ISBN Syntactic Dependency Parser

A syntactic parser achieving state-of-the-art results on many languages. Latent variables are used to induce features appropriate for the language and grammar formalism. Results in the CoNLL 2007 shared task: (Entry: "Titov et al.") and in the CoNLL 2009 shared task (syntactic scores): (Entry: "Merlo")

Download parser and documentation

Relevant publications:

Unsupervised Semantic Role Labeling

Our non-parametric Bayesian model for semantic role induction achieves state-of-the-art results, and applicable in a multilingual set-up.

Download code, data and evaluation scripts

Relevant publications:

Bayesian Unsupervised Semantic Parsing

Our Bayesian model for Unsupervised Semantic Parsing induces frame-semantic representations on top in unsupervised way by distributionally clustering fragments of syntactic dependency trees.

Download code, data and evaluation scripts

To run the QA experiments we decribed in the paper, you will need to obtain the preprocessed version of the Genia corpus and evaluation scripts from Hoifong Poon, follow this link.

Relevant publications:

Crosslingual Distributed Word Representations

Crosslingual representations of words (for several language pairs) can be downloaded here. To replicate our experiments you need NIST RCV2 data. Please obtain a free license from NIST, and then we can provide you with processed data, evaluation scipts, and the code.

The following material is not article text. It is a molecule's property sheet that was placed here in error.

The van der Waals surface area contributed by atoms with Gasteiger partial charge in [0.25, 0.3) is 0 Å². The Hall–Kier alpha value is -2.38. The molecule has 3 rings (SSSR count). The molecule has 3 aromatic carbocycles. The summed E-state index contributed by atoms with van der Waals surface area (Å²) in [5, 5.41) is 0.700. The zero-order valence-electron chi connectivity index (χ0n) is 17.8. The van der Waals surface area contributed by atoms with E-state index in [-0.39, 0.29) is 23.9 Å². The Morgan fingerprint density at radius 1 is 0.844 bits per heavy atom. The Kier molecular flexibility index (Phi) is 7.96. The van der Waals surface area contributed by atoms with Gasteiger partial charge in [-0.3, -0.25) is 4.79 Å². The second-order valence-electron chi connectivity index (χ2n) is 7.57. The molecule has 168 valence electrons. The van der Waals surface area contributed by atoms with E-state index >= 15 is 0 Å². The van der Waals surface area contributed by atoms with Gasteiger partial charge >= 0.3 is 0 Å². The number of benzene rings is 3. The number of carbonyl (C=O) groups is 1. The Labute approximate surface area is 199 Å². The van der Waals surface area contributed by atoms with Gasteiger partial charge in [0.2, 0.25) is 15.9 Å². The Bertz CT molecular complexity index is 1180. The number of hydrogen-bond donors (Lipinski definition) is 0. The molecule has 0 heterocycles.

A relevant publication:

Aspect-based sentiment summarization

In this work, we considering joint induction of sentiment and aspects (e.g., location of a hotel vs cleanliness of rooms for a hotel review) for fragments (sentences / phrases) of texts. Interestingly, it is useful to model flow of discussion in a text (i.e. elementary discourse relations) at the same time as inducing the sentiment and aspect information.

The data can be dowloaded here

Relevant publication:

Semantic script data

In this work, we were learning both the notion of events / frames and how these events are organized into higher level activities (e.g., going to a restaurant involes entering a restaurant, waiting to be seated, etc).

In some of our experiments we used NY Times Corpus, this dataset is available via LDC but we can help you to reproduce our setting. However, we provide the crowdsourced data. The dataset includes both development (dev) data as well as test data. Each of these two directories contains different script scenarios located in respective sub-directories, e.g. the script scenario for preparing coffee can be found in the sub-directory test/coffee. Please consult the readme for further information. This dataset is a preprocessed version of a corpus created witin the SMILE project at the Saarland University. Moreover, part of this dataset is coming from the MIT OMICS corpus.

Relevant publications:

Generation of captions for videos

Please refer to the web-page of the relevant project at the Max-Planck Institute for Informatics.

The relevant paper: